Reynolds claimed that Woodhouse came to New England around 1650 and by 1699 he owned 350 acres.  According to his short history of the Concord farm, Henry Woodhouse (Woodis) purchased the farm in March 1661 in Concord, Massachusetts for £240. This property eventually came to be known as Lee’s Hill, named after his son-in-law the physician Dr. Joseph Lee. Joseph Lee, the town physician, lived on what was called Lee’s Hill, and helped to spread the alarm in the opening skirmish of the American Revolutionary War in 1775. Several of the men who raised the alarm on that fateful day were physicians since they usually had the best horses to use for visiting the sick.  Five years after Henry’s house  purchase, that is in 1666, his house burned down and his only son, a few weeks old,  died in the fire. His military title came from his service during King Philip’s War where he was first the quartermaster and subsequently a lieutenant.

While Reynolds mentions in a footnote on p. 13 of his pamphlet that “tradition adds that he lost in the great London fire the preceding September two houses more”, it is William Lee who provides even more insight into Lt. Woodhouse’s fortunes and misfortunes. According to the Lee’s family tradition, Henry Woodhouse “was the younger son of a rich family in Bruton St., London who came to New England in 1633, then about nineteen years of age, and brought with him a good estate in specie.” Apparently, Henry owned two houses in London and several “good” houses in Derbyshire, the result of two estates given to him by a rich uncle.William Lee’s story goes on to relate that legend has it that Henry missed travelling on a boat to England which subsequently foundered with all passengers drowned, not just once, but three separate times, and, of course, on three separate boats! It seems that “the good man’s heart was warmed by the goodness of the mercy of God towards him and his family…” Lee corroborates Reynold’s claim that Henry lost his only son when his house in Concord caught fire, but adds a whole new set of details. “The fire was supposed to begin in the cellar. The snow was about five feet deep, wind north-west and extremely cold. Mr. Woodhouse with his wife and daughters, saved themselves by jumping from the chamber windows with only their linen on.” As their nearest neighbor was a mile away, the Woodhouses took shelter in a pig pen after driving the hogs out. Mrs. Woodhouse froze her feet “as to be a cripple whilst she lived.”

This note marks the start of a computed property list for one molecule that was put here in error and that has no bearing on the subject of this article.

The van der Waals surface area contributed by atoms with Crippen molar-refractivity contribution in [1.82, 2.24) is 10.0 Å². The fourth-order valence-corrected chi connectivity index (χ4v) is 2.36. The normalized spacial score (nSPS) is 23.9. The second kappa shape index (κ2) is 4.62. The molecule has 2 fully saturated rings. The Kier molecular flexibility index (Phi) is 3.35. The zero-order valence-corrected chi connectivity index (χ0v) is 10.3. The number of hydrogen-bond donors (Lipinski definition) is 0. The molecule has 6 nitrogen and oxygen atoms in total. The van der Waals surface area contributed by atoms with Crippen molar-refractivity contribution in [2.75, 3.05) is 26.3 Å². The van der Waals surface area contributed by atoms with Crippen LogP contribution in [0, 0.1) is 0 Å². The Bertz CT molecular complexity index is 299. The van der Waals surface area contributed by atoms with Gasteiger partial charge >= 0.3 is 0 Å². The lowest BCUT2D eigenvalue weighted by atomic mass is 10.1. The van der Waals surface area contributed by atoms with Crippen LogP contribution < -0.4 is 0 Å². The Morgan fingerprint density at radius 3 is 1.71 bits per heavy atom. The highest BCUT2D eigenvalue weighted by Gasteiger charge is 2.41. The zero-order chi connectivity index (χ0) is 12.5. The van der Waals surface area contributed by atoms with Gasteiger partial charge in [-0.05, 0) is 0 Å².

According to Lawrence Brainerd, Abigail Rogers, the second last of Samuel and Sarah’s children, married a Richard King in Concord on 18 April 1699. After his death in 1702, Abigail returned home to her mother Sarah’s house, also in Concord, where, on 1 November 1704, she married Lieut. Samuel Dudley. They were later part of the early settlers of Littleton, Massachusetts and had 11 children before Abigail’s death 9 August 1720. Sarah Wade Rogers Woodhouse died 19 January 1717 in Concord.

From the little that we know of Sarah Wade Rogers Woodhouse, she seems to have been a devout puritan and a dedicated mother with a large family. But if Sarah seems to be a bit of enigma, wait for the story of her next youngest sibling, Elizabeth, who married a few years later in 1665.